Murder Suspect Was ‘Boy Next Door Killer,’ Prosecutor Says

The victims included Maria Bruno, 32, and 22-year-old Ashley Ellerin, who was dating actor Ashton Kutcher at the time

What to Know

  • Michael Gargiulo, 43, is on trial for the stabbing deaths of two Los Angeles women and a third victim who fought off her attacker
  • Prosecutors said the serial killings began in the Chicago area in 1993
  • The trial is expected to last about sixth months and with testimony from about 250 witnesses

A prosecutor Thursday described an accused serial killer charged in the stabbing deaths of two Los Angeles women as a methodical predator who watched and waited before seizing his opportunity at the homes of the victims. 

Opening statements began Thursday morning in the trial of 43-year-old Michael Gargiulo. He is charged with murder in the stabbing deaths of two Southern California women, one of whom was dating actor Ashton Kutcher at the time of the attack. Gargiulo also faces an attempted murder charge involving a woman who was stabbed during a robbery at her Santa Monica home.

Prosecutor Daniel Akemon called the serial killings the "systematic slaughter of women."

"What you will hear is that Michael Gargiulo, for almost 15 years, was watching, always watching," Akemon said. "And his hobby was plotting the perfect opportunity to attack women with a knife in and around their homes."

The trial is expected to last about six months with testimony from about 250 witnesses, possibly including Kutcher. The defendant has pleaded not guilty. 

Gargiulo sought out young women, lurking around their homes until seizing an opportunity to attack, according to prosecutors. The slayings occurred under the cover of night at the victims' homes, sometimes when they were in bed.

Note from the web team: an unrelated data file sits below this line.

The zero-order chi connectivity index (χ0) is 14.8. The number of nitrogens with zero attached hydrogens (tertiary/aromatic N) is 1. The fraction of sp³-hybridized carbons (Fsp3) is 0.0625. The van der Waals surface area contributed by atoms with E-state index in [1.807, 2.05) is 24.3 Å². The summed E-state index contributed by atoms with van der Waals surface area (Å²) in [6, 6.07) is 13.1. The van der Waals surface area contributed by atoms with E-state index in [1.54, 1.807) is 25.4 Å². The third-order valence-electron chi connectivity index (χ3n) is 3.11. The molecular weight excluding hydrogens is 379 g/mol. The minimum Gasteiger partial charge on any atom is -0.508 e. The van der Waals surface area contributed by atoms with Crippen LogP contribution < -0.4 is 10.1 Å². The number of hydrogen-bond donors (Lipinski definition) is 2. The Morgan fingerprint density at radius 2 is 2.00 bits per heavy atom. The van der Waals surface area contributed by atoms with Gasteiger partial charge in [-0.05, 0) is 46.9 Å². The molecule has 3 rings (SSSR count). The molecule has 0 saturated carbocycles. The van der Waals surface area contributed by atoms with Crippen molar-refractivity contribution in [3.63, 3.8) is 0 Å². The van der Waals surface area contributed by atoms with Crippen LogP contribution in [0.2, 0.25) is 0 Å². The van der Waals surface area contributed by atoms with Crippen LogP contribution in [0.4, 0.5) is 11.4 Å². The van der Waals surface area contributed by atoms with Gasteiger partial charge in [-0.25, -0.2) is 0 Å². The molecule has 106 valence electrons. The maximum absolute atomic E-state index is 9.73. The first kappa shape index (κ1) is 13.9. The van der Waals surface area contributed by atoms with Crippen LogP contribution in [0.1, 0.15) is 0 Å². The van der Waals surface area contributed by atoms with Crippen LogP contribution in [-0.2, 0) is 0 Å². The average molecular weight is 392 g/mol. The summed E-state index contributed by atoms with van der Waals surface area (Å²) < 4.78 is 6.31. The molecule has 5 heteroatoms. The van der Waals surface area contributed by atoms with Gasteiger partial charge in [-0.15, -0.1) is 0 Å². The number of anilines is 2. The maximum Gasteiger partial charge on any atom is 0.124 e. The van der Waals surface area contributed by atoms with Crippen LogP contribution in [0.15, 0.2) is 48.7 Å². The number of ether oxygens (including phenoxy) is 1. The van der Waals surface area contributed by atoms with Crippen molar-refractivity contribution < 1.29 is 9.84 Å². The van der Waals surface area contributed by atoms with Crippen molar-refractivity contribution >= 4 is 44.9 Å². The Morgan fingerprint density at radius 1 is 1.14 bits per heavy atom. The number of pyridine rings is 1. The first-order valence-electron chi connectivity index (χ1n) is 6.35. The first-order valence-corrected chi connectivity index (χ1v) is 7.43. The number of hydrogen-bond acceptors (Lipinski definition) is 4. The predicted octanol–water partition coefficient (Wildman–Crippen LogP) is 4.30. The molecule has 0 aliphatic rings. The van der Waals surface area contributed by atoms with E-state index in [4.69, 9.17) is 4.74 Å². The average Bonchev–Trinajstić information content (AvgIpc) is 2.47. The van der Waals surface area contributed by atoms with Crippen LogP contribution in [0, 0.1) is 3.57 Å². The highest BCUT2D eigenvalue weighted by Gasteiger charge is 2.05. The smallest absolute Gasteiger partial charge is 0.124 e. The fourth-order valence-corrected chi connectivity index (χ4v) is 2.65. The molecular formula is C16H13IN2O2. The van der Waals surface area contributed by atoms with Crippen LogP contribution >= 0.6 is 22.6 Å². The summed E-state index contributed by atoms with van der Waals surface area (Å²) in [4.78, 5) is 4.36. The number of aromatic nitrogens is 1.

The trial stems from crimes that occurred in the Los Angeles area between 2001 and 2008, but prosecutors said the serial killings began in the Chicago area in 1993. That's when Tricia Pacaccio, 18, was killed outside her home after a night out with friends. 

Her father found her the next morning on her doorstep, keys still in hand. She had stab wounds to her neck and chest.

It wasn't until about 10 years later that DNA from the Chicago victim provided investigators with a link to Gargiulo. By then, he had moved from Illinois to Southern California, where he crossed paths with Ashley Ellerin, 22, and Maria Bruno, 32.

Ellerin, a fashion school student who dated Kutcher, was killed in February 2001. She was stabbed nearly 50 times inside her Hollywood home.

Ellerin and Gargiulo first met when he offered to help her with a flat tire, according to investigators. The air conditioning repair man later asked her whether she needed help with a home heater and would show up at her apartment, investigators said.

Kutcher, who starred in the television series "That 70s Show" and is married to actress Mila Kunis, told police he went to pick up Ellerin for a post-Grammy Awards party, but she did not answer the door of her Hollywood Hills home. He checked a back window and spotted what he thought were red wine stains on the carpet and then left.

Her body was discovered the next day by a friend.

The serial stabbing deaths continued in 2005 after Gargiulo moved to El Monte, where he lived in the same apartment complex as Bruno. She was attacked in her sleep. 

In April 2008, an attack in Santa Monica led to Gargiulo's arrest. Michelle Murphy was stabbed in her Santa Monica home, but she fought off the man, causing him to cut himself before he fled.

Gargiulo was arrested about two months later. DNA found at the Santa Monica crime scene linked Gargiulo to the stabbing deaths of Ellerin and Bruno. He was later charged in Pacaccio's death in Illinois.

Prosecutors described him as a serial sexual-thrill killer. They are seeking the death penalty.

He is expected to be extradited to Illinois after the Los Angeles trial.

Gargiulo's attorney, Daniel Nardoni, reminded jurors during his opening statement that his client is presumed innocent.

"Wait to hear all the evidence and wait to hear our final arguments," he told jurors.

Patrick Healy contributed to this report.

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